“GORDON’S ALIVE?

Yes, yes, he is. Nearly 40 years after the film that made and then broke him, filmmaker Lisa Downs goes in search of Saviour of the Universe, Flash Gordon aka Sam J. Jones.

The past is a foreign country; they do things differently there. Given the bland, anodyne, emasculated superhero and comic book toy commercials currently choking our cinemas, 1980 feels not so much like a foreign country but an alien world. I was 6 when my mother took me to the cinema and I saw Flash Gordon for the first time and, like Mark Wahlberg and Ted, it was a formative experience, but probably for very different reasons.

Sci-Fi was king when I was a kid. Like the rest of my generation I’d queued up to thrill to Star Wars and loved the original Star Trek long before there was a TNG while on TV, Tom Baker was still the best Doctor Who and a ragtag band of political dissidents and petty crooks were taking on a totalitarian government in Blake’s 7. So, when Flash Gordon came along no one expected it to be anything other than another Star Wars clone.

But sitting in the dark, Queen’s score throbbing, I knew Flash Gordon was different. It was big, it was bold and it was colourful. Star Wars may have taken us to alien worlds but they all kind of looked familiar. Sure, there were deserts and jungles but they all looked like, well, Earth. When Flash went to Mongo, one thing it didn’t look like was Earth. Mongo was weird. Mongo was wonderful. Mongo was alien. It was a world of rich, vibrant colours and retro rocket ships, of strange swamp creatures and winged Hawkmen.

And it was camp, it was…sexy. Star Wars was never sexy. It was 1980 remember; Carrie Fisher, her gold bra and Jabba the Hutt’s lascivious tongue were still 3 years in the future. Ornella Muti’s sexually precocious, vaguely incesty, Princess Aura opened the eyes of many a pubescent boy. You could never picture George Lucas’s chaste heroes getting up to any sexy shenanigans. Flash Gordon was different. Flash Gordon, you knew those characters fucked! And you knew that some of them – Richard O’Brien’s devious flute playing Arborian, Peter Wyngarde’s villainous Klytus, Ornella Muti’s Princess and Max Von Sydow’s Ming the Merciless – probably weren’t that picky about who, or what, they fucked.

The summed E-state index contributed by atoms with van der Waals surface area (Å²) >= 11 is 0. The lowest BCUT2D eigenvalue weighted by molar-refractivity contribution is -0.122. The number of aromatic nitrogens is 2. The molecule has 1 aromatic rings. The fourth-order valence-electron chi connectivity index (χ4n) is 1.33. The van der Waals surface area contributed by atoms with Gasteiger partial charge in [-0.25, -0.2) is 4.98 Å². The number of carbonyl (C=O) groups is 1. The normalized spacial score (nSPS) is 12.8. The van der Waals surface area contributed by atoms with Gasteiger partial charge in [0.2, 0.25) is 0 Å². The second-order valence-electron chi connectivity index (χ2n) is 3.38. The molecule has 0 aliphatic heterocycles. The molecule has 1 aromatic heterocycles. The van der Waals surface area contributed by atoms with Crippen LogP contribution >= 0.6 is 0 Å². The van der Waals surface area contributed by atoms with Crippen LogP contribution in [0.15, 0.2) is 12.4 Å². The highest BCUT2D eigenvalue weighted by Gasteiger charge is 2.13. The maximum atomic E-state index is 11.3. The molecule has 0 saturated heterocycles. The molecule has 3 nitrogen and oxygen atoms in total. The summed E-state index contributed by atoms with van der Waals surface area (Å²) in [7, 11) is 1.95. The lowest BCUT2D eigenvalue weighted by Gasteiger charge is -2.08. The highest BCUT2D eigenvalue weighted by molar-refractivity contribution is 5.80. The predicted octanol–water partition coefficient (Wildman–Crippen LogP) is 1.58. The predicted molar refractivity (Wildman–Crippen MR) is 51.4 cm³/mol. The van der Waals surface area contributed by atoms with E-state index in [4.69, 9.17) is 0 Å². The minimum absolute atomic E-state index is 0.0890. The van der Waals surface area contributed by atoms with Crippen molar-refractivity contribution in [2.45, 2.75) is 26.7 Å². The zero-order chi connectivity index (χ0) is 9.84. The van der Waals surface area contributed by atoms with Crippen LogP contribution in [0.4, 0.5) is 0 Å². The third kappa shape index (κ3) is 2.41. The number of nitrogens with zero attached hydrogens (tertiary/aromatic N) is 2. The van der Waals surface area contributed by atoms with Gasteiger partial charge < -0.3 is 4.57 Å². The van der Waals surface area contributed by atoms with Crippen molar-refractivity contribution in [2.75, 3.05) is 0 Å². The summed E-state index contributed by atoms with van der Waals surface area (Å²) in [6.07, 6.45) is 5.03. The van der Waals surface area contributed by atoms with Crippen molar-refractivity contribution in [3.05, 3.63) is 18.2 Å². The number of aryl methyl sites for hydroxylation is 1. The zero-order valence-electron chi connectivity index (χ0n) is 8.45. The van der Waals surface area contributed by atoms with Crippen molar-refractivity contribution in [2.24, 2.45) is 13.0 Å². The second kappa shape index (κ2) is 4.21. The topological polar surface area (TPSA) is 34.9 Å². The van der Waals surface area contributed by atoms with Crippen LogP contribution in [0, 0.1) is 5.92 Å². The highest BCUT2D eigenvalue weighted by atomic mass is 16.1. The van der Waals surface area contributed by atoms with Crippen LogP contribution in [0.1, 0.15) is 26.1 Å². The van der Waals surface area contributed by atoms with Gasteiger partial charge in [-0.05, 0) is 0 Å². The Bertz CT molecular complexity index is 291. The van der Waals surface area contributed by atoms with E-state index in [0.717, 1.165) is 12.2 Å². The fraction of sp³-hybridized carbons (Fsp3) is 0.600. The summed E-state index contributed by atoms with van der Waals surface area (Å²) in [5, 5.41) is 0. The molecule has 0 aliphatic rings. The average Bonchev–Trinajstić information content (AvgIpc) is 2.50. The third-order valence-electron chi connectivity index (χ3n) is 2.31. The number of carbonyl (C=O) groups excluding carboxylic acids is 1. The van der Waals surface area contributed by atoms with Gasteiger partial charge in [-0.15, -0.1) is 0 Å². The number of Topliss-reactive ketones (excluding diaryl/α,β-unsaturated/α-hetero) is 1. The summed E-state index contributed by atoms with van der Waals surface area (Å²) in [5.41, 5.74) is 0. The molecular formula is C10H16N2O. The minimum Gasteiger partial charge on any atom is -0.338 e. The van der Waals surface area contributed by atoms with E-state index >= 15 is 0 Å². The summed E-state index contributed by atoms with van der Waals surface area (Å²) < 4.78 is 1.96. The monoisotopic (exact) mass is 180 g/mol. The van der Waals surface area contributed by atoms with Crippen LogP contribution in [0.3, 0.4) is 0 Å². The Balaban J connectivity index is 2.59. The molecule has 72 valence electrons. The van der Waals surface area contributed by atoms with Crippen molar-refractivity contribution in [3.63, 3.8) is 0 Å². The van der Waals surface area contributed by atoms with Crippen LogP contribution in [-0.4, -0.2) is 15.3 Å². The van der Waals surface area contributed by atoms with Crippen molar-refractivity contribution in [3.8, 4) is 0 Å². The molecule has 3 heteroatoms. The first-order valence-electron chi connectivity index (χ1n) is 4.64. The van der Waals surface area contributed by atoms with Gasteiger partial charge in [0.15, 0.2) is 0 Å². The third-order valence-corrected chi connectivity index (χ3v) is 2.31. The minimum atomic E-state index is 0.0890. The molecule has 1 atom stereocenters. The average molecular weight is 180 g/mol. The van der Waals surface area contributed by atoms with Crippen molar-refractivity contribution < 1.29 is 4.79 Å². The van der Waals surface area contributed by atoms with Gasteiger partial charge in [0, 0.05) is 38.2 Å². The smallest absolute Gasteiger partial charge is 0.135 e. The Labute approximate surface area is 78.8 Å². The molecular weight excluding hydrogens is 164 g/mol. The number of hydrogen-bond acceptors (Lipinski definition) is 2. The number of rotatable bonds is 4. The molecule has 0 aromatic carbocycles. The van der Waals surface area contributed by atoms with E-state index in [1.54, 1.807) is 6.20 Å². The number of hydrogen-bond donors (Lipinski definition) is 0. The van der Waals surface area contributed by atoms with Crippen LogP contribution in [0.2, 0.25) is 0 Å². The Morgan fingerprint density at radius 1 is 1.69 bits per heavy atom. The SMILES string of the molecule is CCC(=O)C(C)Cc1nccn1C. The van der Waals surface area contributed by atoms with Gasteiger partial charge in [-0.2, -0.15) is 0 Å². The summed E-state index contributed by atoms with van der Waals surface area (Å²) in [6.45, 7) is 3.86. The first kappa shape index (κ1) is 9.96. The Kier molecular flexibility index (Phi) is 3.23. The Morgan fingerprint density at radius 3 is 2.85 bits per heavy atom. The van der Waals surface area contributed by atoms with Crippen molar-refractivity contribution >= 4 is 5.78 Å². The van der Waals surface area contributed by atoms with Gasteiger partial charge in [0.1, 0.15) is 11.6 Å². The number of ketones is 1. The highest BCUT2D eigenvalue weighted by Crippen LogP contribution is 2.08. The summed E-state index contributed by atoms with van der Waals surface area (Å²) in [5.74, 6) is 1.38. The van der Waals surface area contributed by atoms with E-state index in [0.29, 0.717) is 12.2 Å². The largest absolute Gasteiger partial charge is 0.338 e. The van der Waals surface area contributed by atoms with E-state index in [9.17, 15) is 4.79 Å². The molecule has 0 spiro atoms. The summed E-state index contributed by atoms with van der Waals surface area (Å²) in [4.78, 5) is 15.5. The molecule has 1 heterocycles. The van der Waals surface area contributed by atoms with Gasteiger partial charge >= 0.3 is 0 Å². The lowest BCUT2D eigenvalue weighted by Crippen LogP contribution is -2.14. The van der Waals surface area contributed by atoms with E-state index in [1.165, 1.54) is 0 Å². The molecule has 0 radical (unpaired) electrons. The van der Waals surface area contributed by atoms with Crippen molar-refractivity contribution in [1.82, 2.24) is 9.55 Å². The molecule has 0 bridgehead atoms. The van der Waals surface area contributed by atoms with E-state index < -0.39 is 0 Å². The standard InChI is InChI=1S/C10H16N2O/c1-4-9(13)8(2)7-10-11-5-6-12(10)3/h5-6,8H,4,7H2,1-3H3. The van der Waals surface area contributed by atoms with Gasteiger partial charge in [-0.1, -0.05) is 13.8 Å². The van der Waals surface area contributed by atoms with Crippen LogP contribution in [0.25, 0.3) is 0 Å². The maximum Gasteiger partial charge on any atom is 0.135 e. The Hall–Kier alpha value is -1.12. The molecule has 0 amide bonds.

And right at the heart of the film was Flash himself. Square-jawed and earnest, he was an old-fashioned hero, ready to sacrifice himself to save us all and tall, athletic and good-looking, Sam J. Jones seemed the perfect Flash, a quintessential all-American role model for the Reagan era. His image was everywhere, the focal point of a massive publicity campaign, the film was a hit, sequels beckoned and then…nothing. Internal disputes and Jones’ own prima donna behavior damned the nascent franchise even before the film was completed, Jones’ massive bust-ups with producer Dino De Laurentiis seeing him kicked off the picture, his lines eventually being dubbed by another actor. Still only in his twenties Jones’ career lay in ruins.

Life After Flash traces what happened to him next; his years in the wilderness as a gun for hire in TV and direct-to-video clunkers, his battles with addiction, with bankruptcy, with depression, finding God, his new career as a literal gun for hire – working as a cross-border security expert, ferrying VIPs into and out of Mexico – and his eventual rediscovery thanks to his tongue-in-cheek, OTT cameos in Seth MacFarlane’s Ted movies.

Interspersed with interviews with his family, friends and his Flash Gordon co-stars (Topol, Peter Wyngarde, Melody Anderson, Richard O’Brien, Blue Peter’s Peter Duncan and, of course, Brian Blessed), Downs follows Jones today as he works the international convention circuit and enjoys his cult status. A moving, life-affirming portrait of the man and his myth, Life After Flash is essential viewing for anyone who’s ever ran around an ‘80s playground singing “FLASH! AH-AAAAAH!”   

Movie Review: Life After Flash
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